All Things Nature is dedicated to providing accurate and trustworthy information. We carefully select reputable sources and employ a rigorous fact-checking process to maintain the highest standards. To learn more about our commitment to accuracy, read our editorial process.
    Tricia Christensen
    By Tricia Christensen
    With a Literature degree from Sonoma State University and years of experience as a All Things Nature contributor, Tricia Christensen is based in Northern California and brings a wealth of knowledge and passion to her writing. Her wide-ranging interests include reading, writing, medicine, art, film, history, politics, ethics, and religion, all of which she incorporates into her informative articles. Tricia is currently working on her first novel.
    Discussion Comments
    By anon300800 — On Oct 31, 2012

    I heard a myth that spiders can be possessed by the spirits of your dead loved ones! I guess this isn't too unheard of because I just saw a video sort of portraying this myth online.

    By SteamLouis — On Aug 21, 2012

    I personally like spiders, I think they're cute. If I see one on the wall or the floor, I just ignore it. I never kill spiders or throw it outside. I know the spider is doing pest control for me, so why would I want to get rid of it?

    I admit that if I were to see a really big spider around my house, I might get startled and not know what to do with myself for a minute. It can be kind of intimidating because we usually expect insects to be tiny. But I still wouldn't try to kill it. I think I would just wait for it to go back into the crack it came from.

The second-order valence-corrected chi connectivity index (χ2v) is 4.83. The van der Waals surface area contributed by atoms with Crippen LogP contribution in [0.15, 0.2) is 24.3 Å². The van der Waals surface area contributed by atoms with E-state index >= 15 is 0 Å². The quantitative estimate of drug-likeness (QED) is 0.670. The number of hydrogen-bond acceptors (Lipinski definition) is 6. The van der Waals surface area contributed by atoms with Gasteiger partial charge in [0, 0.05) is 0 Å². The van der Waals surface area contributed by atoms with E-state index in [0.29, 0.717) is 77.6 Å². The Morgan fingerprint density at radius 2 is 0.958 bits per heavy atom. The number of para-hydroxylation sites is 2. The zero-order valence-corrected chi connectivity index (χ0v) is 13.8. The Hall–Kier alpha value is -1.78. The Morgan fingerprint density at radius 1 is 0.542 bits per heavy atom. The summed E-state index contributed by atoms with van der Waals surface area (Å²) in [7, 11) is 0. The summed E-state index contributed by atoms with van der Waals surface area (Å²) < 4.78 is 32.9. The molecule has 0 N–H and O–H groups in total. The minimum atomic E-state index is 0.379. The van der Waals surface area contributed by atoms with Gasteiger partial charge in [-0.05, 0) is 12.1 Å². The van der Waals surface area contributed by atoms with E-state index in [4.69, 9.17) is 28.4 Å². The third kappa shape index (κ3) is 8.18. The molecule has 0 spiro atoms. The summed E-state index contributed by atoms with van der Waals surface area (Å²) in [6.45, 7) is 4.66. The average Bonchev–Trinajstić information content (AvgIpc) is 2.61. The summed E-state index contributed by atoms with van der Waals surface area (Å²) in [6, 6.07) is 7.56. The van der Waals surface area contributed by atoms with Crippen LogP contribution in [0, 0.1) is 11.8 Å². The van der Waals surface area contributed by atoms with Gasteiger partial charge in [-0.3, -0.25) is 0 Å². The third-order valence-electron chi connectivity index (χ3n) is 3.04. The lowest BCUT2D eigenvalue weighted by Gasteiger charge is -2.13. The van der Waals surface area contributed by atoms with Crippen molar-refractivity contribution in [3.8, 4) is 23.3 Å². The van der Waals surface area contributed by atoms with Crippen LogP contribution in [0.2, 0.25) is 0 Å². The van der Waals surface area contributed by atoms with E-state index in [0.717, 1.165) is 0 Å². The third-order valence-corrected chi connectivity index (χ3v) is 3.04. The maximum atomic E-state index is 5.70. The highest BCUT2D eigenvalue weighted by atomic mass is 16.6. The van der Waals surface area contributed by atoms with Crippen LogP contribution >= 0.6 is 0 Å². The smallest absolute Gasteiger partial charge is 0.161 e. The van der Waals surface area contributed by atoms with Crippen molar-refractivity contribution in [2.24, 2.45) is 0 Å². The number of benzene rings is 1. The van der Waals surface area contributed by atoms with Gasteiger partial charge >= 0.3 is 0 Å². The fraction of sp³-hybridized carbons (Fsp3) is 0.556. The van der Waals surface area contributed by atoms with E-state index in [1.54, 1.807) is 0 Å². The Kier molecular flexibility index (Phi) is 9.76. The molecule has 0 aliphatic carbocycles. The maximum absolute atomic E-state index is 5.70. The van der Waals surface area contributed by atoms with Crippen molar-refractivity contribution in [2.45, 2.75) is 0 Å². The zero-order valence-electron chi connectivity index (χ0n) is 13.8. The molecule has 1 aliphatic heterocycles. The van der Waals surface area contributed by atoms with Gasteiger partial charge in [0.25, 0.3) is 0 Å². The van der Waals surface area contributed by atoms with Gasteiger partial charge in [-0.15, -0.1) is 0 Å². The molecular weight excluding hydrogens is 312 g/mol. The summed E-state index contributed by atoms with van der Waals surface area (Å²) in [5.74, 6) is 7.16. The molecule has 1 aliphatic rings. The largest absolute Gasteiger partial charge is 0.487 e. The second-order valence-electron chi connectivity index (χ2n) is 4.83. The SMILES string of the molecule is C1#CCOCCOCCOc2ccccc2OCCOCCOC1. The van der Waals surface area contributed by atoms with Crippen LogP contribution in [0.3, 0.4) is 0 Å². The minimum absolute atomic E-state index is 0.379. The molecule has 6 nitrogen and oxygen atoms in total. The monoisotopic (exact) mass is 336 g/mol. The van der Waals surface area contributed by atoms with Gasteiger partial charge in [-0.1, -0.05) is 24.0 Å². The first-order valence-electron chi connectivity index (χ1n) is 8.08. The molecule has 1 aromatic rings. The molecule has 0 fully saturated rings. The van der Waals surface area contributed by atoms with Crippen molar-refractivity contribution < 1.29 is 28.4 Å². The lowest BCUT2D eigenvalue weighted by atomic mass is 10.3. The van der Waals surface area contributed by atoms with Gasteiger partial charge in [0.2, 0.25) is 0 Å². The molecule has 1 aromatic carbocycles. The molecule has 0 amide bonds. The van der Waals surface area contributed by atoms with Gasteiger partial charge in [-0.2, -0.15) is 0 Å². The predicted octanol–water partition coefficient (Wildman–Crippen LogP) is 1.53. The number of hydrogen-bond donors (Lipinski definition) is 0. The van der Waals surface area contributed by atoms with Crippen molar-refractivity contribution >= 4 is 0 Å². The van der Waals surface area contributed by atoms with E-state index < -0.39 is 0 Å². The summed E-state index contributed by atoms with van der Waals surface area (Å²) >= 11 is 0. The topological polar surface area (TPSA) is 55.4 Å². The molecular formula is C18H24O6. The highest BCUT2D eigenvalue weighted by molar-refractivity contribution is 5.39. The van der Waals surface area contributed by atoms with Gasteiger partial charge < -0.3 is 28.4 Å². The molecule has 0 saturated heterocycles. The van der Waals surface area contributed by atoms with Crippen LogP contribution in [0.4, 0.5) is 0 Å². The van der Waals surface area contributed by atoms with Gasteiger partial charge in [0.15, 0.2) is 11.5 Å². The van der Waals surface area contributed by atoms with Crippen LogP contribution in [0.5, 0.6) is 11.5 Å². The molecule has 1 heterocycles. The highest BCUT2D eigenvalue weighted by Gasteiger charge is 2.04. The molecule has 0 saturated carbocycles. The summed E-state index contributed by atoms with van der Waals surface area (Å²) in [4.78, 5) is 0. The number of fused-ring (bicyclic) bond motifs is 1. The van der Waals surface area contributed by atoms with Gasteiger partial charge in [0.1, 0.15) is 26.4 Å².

By ZipLine — On Aug 20, 2012

    @literally-- Yea. They would also say that all spiders are poisonous, if a spider bites you, you will die and spiders bite humans at night. I don't know who came up with these stories but it sounds like it's right out of a horror film. Poor children who must shiver at night in fear of being attacked by a spider.

    None of this is true! Spiders don't bite humans unless they're being handled and the spider feels threatened. They're not going to just jump on you and start biting you.

    Spiders mind their own business and they're scared of humans so the last thing they would want to do is go on a human. It can happen by accident if the person walks into a spider web. But even then, they will just want to get off you and return to their web.

    By literally45 — On Aug 19, 2012

    I remember back when I was in school, people used to say all the time that we eat spiders while were sleeping. I remember getting really scared about that and making sure to keep my mouth closed while I slept.

    As I got older, I realized that this is just a myth. What would a spider do in our mouth anyway? They're usually just busy building webs and waiting for prey. So it doesn't make sense that they would find their way to our mouth and that too four times a year!

    It's unfortunate that kids are told such myths as if it's true because they really believe them. I believe that we need to teach kids to love all creatures. Spiders have the right to live just as we do.

    Tricia Christensen
    Tricia Christensen
    With a Literature degree from Sonoma State University and years of experience as a All Things Nature contributor, Tricia...